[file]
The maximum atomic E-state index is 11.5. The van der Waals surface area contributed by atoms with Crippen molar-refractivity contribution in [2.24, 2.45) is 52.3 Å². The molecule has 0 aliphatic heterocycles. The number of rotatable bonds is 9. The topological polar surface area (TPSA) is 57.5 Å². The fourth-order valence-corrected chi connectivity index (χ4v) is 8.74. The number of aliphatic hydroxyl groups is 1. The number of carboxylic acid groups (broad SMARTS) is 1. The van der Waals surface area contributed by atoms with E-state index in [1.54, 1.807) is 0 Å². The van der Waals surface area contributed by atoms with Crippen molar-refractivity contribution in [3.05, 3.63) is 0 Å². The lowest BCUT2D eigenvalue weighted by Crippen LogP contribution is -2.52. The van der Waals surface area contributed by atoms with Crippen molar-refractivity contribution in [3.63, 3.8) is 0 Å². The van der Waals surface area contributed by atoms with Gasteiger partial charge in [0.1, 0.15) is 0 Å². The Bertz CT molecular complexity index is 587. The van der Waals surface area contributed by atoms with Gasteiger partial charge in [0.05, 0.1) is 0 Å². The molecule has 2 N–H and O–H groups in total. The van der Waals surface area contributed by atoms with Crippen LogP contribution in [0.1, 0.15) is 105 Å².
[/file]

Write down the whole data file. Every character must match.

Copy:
The maximum atomic E-state index is 11.5. The van der Waals surface area contributed by atoms with Crippen molar-refractivity contribution in [2.24, 2.45) is 52.3 Å². The molecule has 0 aliphatic heterocycles. The number of rotatable bonds is 9. The topological polar surface area (TPSA) is 57.5 Å². The fourth-order valence-corrected chi connectivity index (χ4v) is 8.74. The number of aliphatic hydroxyl groups is 1. The number of carboxylic acid groups (broad SMARTS) is 1. The van der Waals surface area contributed by atoms with E-state index in [1.54, 1.807) is 0 Å². The van der Waals surface area contributed by atoms with Crippen molar-refractivity contribution in [3.05, 3.63) is 0 Å². The lowest BCUT2D eigenvalue weighted by Crippen LogP contribution is -2.52. The van der Waals surface area contributed by atoms with Crippen molar-refractivity contribution in [3.63, 3.8) is 0 Å². The van der Waals surface area contributed by atoms with Gasteiger partial charge in [0.1, 0.15) is 0 Å². The Bertz CT molecular complexity index is 587. The van der Waals surface area contributed by atoms with Gasteiger partial charge in [0.05, 0.1) is 0 Å². The molecule has 2 N–H and O–H groups in total. The van der Waals surface area contributed by atoms with Crippen LogP contribution in [0.1, 0.15) is 105 Å².